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After the Storm, a fiction by T. S. Arthur

Chapter 28. After The Storm

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_AFTER_ the storm! How long the treasure remained buried in deep waters! How long the earth showed unsightly furrows and barren places! For nearly twenty years there had been warm sunshine, and no failure of the dews nor the early and latter rain. But grass had not grown nor flowers blossomed in the path of that desolating tempest. Nearly twenty years! If the history of these two lives during that long period could be faithfully written, it would flood the soul with tears.

Four years later than the time when we last presented Irene to the reader we introduce her again. That meeting in the picture-gallery had disturbed profoundly the quiet pulses of her life. She did not observe Mr. Emerson's companion. The picture alone had attracted her attention; and she had just began to feel its meaning when an audible sigh reached her ears. The answering sigh was involuntary. Then they looked into each other's faces again--only for an instant--but with what a volume of mutual revelations!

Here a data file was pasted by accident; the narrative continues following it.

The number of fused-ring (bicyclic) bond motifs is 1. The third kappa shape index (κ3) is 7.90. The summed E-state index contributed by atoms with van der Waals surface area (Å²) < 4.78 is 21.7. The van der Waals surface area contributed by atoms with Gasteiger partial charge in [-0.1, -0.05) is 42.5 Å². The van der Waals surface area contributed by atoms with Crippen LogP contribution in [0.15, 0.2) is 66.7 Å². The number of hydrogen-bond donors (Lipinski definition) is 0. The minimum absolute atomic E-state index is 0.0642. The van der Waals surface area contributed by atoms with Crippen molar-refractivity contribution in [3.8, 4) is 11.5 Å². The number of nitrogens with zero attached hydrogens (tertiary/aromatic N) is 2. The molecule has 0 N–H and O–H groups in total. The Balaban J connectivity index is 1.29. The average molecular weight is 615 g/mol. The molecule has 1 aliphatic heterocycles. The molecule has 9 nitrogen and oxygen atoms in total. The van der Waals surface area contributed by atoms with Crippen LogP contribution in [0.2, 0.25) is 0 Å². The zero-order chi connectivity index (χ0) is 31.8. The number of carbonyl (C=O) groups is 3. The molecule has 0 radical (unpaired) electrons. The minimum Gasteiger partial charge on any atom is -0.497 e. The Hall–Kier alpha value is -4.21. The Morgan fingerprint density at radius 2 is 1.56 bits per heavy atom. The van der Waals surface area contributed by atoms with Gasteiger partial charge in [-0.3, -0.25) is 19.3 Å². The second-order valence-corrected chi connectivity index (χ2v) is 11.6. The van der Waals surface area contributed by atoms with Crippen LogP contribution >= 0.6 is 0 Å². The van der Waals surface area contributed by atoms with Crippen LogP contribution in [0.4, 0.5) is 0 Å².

It was four years subsequent to this time that Irene, after a brief visit in New York to her friend, Mrs. Everet, returned to her rural home. Mrs. Everet was to follow on the next day, and spend a few weeks with her father. It was yet in the early summer, and there were not many passengers on the-boat. As was usual, Irene provided herself with a volume, and soon after going on board took a retired place in one of the cabins and buried herself in its pages. For over three hours she remained completely absorbed in what she was reading. Then her mind began to wander and dwell on themes that made the even pulses of her heart beat to a quicker measure; yet still her eyes remained fixed on the book she held in her hand. At length she became aware that some one was near her, by the falling of a shadow on the page she was trying to read. Lifting her head, she met the eyes of Hartley Emerson. He was standing close to her, his hand resting on the back of a chair, which he now drew nearly in front of her.

"Irene," he said, in a low, quiet voice, "I am glad to meet you again in this world." And he reached out his hand as he spoke.

For a moment Irene sat very still, but she did not take her eyes from Mr. Emerson's face; then she extended her hand and let it lie in his. He did not fail to notice that it had a low tremor.

Thus received, he sat down.

"Nearly twenty years have passed, Irene, since a word or sign has passed between us."

Her lips moved, but there was no utterance.

"Why should we not, at least, be friends?"

Her lips moved again, but no words trembled on the air.